HCDE PhD Program Hits Growth Spurt

Wednesday, June 22, 2011

By Jaret Basden

In 2002, the metaphorical red ribbon was cut that strung across the doors of the HCDE PhD program—honoring the brand new program. Four years later, the first student of the PhD program graduated, and today, 25 students study in the growing department.

The rapid expansion of the program occurred for a few reasons, HCDE Director of Student Services, Gian Bruno, explains. A few years ago, the Washington State Legislature removed the cap on graduate students for the department, which allowed room for growth. Bruno is the PhD student administrative advisor and assists students with various administrative processes such as the general exam and dissertation defense. Furthermore, he explains, the merging of HCDE's two Master's programs has provided more space in the PhD program.

HCDE Graduate Program Coordinator Mark Zachry points out, the program is growing "to ramp up the research profile of the department and to support the research work that some of the new faculty are doing." Zachry is the initial contact point for new PhD students and helps these new students decide which faculty member they will work with—which also includes him.

Zachry notes that national recruitment for the program has also grown, while he has also seen applications from as far away as Asia and South America. He explains that the recruitment effort has been a reciprocal relationship meaning that UW graduates with promising skills are introduced to other departments across the country.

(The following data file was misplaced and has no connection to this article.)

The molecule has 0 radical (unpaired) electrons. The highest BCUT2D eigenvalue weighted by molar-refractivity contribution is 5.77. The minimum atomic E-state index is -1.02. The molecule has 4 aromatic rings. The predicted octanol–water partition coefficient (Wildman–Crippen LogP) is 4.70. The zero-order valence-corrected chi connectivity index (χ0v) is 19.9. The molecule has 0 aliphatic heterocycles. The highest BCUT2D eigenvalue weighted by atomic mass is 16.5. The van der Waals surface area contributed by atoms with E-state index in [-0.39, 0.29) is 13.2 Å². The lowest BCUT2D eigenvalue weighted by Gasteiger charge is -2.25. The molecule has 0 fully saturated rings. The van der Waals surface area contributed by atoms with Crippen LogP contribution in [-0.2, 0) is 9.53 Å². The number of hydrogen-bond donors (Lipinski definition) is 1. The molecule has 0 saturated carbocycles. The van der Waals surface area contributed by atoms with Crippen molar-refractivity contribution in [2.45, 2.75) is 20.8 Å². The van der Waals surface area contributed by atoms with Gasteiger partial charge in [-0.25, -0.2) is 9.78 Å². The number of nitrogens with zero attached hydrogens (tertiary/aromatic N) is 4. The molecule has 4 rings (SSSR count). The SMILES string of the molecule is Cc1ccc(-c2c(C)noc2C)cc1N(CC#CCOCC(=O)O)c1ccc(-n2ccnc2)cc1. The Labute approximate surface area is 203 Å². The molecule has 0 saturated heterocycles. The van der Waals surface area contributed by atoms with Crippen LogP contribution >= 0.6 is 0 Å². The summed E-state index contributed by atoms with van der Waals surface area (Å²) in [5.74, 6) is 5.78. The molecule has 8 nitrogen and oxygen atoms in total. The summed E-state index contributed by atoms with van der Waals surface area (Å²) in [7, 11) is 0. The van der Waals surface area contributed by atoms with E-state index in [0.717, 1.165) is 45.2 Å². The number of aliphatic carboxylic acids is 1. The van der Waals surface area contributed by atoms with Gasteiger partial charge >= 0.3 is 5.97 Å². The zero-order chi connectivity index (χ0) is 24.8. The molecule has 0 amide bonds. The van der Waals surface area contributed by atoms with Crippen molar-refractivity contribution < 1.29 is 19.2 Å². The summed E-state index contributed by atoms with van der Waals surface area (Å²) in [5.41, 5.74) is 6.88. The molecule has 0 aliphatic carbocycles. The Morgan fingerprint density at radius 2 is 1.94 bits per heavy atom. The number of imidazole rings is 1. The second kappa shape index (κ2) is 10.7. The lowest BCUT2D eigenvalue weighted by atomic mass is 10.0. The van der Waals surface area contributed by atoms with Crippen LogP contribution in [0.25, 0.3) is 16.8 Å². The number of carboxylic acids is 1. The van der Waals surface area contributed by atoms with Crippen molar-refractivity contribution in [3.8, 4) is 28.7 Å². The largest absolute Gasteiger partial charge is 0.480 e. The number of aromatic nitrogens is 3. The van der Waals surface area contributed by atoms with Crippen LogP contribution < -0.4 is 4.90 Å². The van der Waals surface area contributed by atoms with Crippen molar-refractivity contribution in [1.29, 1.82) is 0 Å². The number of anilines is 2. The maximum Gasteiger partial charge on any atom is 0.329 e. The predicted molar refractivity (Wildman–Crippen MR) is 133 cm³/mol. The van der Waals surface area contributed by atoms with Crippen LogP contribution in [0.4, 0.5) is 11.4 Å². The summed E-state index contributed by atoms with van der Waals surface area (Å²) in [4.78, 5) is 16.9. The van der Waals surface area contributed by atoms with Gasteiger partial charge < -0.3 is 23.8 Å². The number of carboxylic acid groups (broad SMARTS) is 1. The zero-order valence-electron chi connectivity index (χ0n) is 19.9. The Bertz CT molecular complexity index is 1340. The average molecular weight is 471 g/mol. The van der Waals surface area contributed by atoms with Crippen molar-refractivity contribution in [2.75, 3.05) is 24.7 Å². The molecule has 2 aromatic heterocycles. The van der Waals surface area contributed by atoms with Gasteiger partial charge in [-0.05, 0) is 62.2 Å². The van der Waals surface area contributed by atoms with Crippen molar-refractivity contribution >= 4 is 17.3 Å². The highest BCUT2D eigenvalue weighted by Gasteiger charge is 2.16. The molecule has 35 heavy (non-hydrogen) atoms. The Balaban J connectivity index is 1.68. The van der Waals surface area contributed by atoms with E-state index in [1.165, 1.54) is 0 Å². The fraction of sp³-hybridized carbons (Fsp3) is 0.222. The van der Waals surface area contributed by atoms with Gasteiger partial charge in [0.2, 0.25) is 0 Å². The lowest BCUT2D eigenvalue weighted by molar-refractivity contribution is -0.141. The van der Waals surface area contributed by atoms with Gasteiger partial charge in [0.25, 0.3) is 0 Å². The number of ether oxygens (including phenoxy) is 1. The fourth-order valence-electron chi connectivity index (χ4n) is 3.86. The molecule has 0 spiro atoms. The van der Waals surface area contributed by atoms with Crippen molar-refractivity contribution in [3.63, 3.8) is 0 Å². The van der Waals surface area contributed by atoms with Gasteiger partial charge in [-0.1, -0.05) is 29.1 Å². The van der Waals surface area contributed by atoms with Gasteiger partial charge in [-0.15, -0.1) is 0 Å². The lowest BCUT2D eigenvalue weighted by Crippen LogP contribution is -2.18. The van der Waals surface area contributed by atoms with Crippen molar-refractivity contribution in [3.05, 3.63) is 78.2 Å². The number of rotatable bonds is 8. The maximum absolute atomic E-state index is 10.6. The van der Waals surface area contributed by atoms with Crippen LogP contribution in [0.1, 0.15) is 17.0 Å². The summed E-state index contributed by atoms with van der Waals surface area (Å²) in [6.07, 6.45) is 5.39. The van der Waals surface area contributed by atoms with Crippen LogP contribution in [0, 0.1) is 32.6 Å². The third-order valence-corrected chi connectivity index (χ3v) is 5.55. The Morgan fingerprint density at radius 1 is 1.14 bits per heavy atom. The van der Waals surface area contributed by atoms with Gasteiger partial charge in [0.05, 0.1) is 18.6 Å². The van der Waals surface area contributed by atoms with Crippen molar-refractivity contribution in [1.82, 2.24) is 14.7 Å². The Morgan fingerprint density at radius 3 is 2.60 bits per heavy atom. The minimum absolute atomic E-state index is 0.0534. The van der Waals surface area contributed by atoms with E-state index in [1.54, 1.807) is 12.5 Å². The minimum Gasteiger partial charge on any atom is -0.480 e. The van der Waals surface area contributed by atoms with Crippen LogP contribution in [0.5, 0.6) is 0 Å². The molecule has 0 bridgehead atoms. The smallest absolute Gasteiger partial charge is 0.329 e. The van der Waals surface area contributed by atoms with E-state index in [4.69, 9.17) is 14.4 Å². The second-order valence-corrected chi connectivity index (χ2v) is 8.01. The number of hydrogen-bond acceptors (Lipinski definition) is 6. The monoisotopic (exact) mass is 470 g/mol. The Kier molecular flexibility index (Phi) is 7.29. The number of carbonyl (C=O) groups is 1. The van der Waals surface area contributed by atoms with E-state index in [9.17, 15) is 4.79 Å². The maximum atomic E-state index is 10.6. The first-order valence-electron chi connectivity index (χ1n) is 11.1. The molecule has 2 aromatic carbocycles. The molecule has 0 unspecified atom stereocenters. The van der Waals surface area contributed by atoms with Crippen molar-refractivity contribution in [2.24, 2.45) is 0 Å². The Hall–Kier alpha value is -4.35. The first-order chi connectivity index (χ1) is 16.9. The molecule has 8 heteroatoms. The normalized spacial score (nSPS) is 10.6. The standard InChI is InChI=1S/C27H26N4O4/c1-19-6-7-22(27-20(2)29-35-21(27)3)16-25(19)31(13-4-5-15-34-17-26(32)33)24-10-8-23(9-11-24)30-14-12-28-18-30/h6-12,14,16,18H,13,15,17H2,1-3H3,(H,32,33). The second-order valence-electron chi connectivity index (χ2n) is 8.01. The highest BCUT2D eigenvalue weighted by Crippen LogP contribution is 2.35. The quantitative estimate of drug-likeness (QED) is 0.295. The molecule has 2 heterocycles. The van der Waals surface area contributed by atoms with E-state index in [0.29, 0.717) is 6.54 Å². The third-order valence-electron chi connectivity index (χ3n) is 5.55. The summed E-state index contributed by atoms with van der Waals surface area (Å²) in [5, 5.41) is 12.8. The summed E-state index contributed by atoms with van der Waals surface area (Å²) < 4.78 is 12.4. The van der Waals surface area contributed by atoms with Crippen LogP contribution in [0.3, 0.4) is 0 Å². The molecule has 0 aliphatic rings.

Zachry describes admission to the department as "very competitive," but explains that aspiring PhD students can strengthen their application by participating in research groups, and by participating in public presentations at a local level, or better yet—on the national stage. Also, he says that reading research papers and thinking early on about relevant research questions will help.

Bruno highlights the growth of the program by estimating that last year's 16 students, now at 25, could grow to 34 students by next year.